"Value classifications" are the marketing world's horoscopes, foretelling who will want what in the future - and why. For example, Richard Branson is Inner Directed, Paula Yates is Outer Directed and Alan Sugar, for all his wealth, is Sustenance Driven.
According to Synergy Consulting, a management and marketing consultancy based in west London, Britons are becoming increasingly Inner Directed. Their mirror image, the Outer Directeds - who measure success by comparing themselves to others around them - have decreased since the Eighties. The Outer Directeds are showing signs of consuming experiences and ideas rather than products.
For the past 20 years the Sustenance Driven - who are traditional, family- orientated and non-risk-taking - have been declining in the West.
The classifications are based on Maslow's Hierarchy of Needs, the landmark theory of Professor AH Maslow which suggests that humans are driven by a hierarchy of motivations such as sustenance, security, socialisation, self-esteem and "self-actualisation" (that is, personal development and quality of life).
Synergy conducts a bi-annual survey in which questionnaires comprising 400 questions are sent to 5,000 people. The results are applied to a wide range of businesses in the food, drinks, retailing, automative and financial sectors. The rise of an inner- directed marketing environment is challenging companies to become vehicles for the expression of consumers' values.
One client is Shell, where Kathryn Pope, brand development manager, swears by the new classifications. For a recent Select Shop promotion, she sent out one of three mailshots to Shell's four million customers. The three versions were worded according to whether the recipient was Inner Directed, Outer Directed or Sustenance Driven. "We have had a significantly higher response than normal," she said.
Inner Directeds are sub- divided into Self Explorers (17 per cent of population) and Experimentalists (eight per cent). Outer Directeds comprise Conspicuous Consumers (20 per cent of population). The Sustenance Driven group is divided into Belongers (19 per cent of population), Social Resisters (seven per cent ), Survivors (22 per cent ) and Aimless (seven per cent).
The latest questionnaire, to be sent this month, is expected to chart another increase in Self Explorers and a slight decline in Social Resisters and Survivors. As the Maslow model suggests, we are not born Inner Directed; rather, we move towards that goal, like Buddhists to Nirvana.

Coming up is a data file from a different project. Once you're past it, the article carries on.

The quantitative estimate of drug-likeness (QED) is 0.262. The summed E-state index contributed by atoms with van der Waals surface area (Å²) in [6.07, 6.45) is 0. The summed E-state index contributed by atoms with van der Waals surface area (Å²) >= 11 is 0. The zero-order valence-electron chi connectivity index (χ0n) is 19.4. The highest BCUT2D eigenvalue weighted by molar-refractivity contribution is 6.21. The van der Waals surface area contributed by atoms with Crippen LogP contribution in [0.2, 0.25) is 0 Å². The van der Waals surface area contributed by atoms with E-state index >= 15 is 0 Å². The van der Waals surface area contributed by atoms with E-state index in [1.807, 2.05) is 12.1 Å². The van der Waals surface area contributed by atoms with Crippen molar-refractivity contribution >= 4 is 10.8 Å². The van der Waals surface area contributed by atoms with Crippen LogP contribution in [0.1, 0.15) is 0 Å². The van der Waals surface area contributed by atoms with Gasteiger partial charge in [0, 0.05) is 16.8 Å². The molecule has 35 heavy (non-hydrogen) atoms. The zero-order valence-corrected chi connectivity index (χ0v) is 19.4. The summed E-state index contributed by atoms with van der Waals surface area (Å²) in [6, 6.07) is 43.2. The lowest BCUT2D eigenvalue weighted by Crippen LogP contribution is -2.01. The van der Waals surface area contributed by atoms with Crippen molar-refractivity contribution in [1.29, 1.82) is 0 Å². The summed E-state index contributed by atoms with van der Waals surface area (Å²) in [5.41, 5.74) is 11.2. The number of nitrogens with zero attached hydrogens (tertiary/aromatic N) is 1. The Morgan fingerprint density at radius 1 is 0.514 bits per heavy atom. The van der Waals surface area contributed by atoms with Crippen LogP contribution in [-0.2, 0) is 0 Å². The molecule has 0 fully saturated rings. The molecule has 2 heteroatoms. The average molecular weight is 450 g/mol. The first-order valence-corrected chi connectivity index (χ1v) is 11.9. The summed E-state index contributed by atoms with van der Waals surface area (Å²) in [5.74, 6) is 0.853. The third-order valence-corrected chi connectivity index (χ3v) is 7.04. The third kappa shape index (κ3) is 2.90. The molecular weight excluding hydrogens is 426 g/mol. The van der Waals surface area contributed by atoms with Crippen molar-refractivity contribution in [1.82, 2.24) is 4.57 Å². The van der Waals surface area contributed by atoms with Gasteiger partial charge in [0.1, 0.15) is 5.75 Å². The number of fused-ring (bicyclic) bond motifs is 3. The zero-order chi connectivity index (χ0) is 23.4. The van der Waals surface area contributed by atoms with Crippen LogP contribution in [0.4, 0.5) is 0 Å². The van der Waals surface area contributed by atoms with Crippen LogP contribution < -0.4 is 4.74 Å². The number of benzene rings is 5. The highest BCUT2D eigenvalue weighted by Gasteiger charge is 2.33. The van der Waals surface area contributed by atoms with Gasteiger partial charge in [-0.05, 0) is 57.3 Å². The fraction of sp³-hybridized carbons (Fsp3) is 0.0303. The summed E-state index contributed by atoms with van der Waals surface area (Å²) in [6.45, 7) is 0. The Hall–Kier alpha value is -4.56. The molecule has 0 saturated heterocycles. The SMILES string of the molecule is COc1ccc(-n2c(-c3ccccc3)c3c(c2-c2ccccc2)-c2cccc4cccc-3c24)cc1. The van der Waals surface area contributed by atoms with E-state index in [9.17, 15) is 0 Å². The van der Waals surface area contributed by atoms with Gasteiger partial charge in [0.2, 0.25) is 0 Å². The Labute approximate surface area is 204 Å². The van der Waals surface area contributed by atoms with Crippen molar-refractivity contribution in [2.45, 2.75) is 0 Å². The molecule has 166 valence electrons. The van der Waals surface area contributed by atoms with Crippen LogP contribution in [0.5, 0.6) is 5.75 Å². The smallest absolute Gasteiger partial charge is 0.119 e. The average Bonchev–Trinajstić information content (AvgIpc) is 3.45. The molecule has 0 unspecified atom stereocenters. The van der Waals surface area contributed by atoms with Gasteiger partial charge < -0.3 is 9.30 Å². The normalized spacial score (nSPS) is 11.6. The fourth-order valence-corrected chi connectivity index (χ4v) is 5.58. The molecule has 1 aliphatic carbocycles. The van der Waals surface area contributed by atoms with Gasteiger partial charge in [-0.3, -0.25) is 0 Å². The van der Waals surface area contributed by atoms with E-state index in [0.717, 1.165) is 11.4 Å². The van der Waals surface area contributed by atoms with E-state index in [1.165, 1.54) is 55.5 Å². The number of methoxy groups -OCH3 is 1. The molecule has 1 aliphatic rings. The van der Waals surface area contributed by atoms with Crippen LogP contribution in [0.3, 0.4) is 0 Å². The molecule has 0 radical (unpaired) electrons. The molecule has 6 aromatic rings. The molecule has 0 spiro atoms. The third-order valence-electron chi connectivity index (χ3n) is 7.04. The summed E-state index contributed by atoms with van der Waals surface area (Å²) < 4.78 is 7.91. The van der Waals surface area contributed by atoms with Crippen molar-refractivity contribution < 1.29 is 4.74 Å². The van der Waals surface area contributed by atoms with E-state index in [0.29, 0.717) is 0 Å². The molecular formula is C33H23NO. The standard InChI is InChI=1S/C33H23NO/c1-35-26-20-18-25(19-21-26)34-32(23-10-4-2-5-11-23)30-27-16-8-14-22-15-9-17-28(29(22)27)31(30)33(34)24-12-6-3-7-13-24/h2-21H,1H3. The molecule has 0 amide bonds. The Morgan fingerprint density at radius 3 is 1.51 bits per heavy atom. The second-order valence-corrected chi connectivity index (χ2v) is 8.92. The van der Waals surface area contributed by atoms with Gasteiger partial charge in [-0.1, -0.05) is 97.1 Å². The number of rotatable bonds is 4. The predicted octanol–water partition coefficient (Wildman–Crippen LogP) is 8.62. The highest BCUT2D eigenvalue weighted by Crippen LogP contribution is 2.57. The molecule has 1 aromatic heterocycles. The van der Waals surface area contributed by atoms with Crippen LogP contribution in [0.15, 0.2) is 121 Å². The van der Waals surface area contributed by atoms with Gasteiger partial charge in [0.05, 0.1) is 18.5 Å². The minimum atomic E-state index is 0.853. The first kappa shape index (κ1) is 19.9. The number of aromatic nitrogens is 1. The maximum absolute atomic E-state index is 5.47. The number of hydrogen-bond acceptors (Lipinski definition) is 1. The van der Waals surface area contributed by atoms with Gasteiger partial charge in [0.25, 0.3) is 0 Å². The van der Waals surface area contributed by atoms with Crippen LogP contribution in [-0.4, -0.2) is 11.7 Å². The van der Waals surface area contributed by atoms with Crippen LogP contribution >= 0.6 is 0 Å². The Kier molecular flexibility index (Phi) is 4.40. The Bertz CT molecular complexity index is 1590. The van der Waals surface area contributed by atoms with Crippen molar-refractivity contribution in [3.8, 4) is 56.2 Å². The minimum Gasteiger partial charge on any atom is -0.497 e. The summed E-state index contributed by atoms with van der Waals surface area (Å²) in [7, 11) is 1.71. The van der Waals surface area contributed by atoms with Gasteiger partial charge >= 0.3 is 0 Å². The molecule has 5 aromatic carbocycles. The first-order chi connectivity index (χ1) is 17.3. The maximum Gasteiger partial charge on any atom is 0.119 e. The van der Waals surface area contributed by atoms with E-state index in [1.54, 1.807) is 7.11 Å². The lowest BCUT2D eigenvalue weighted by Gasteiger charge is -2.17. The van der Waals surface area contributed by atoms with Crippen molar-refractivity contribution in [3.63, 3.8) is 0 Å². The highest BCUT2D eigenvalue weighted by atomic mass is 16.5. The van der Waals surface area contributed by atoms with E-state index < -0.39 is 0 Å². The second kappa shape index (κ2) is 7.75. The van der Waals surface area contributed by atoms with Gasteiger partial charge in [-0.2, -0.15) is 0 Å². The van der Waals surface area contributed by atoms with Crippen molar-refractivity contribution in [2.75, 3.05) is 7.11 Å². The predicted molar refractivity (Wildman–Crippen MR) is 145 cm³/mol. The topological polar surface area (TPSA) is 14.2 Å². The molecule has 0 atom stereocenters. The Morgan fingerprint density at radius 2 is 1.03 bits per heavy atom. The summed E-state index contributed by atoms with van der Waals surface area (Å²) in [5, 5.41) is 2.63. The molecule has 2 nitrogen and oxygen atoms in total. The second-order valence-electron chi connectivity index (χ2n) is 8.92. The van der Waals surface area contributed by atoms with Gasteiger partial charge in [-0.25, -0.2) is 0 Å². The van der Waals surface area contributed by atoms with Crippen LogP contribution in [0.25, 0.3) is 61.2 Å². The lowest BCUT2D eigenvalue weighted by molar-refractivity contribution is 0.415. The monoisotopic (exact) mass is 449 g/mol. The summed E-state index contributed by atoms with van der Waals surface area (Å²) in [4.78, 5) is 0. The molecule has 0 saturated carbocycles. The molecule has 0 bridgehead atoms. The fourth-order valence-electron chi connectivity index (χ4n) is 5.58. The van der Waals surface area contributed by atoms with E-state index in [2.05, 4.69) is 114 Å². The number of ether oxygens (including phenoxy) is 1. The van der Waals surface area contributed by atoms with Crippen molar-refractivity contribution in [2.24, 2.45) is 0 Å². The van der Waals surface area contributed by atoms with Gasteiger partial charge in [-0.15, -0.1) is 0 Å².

Self Explorers are tolerant, self-aware people who will turn down a bigger pay packet if it means doing work they don't find interesting and worthwhile. Anita Roddick is cited as a classic example. They have an active antagonism towards status cues and believe in being "true to yourself". In 1994, 11 per cent of the population were Self Explorers. In 1996, that figure had risen to 17 per cent.
Experimentalists are unconventional, technological, creative, self-confident, physically fit and risk-oriented. Richard Branson is "a definite" Experimentalist, who may, in time, blossom into a Self Explorer, according to Synergy.
Between 1994 and 1996, the number of Social Resisters fell from 12 per cent to seven per cent. Social Resisters have a need for control and see the world in black and white terms. Margaret Thatcher and Terry Waite are prime examples, according to Synergy. This group is expected to continue to decline.
Conspicuous Consumers, typified by Paula Yates, Ulrika Jonsson and Michael Portillo, are acquisitive, competitive, assertive and conscious of appearances.
Belongers are on the cusp of Sustenance Driven and Outer Directeds. John Major is the perfect "Belonger". Modest and sensible, they are dutiful citizens with a penchant for gardening, fishing and crosswords. They are the "silent majority", accounting for 19 per cent of the population.
Survivors are class conscious, community minded, awkward if treated badly, but quietly hardworking if treated well. They desire passive entertainment and enjoy the comfort of the familiar. Alan Sugar, says Synergy, is a Survivor extraordinaire. There is a slow decline in this group. Aimless are, well, aimless and of little interest as consumers. They are increasingly split between the over-55s and under-21s.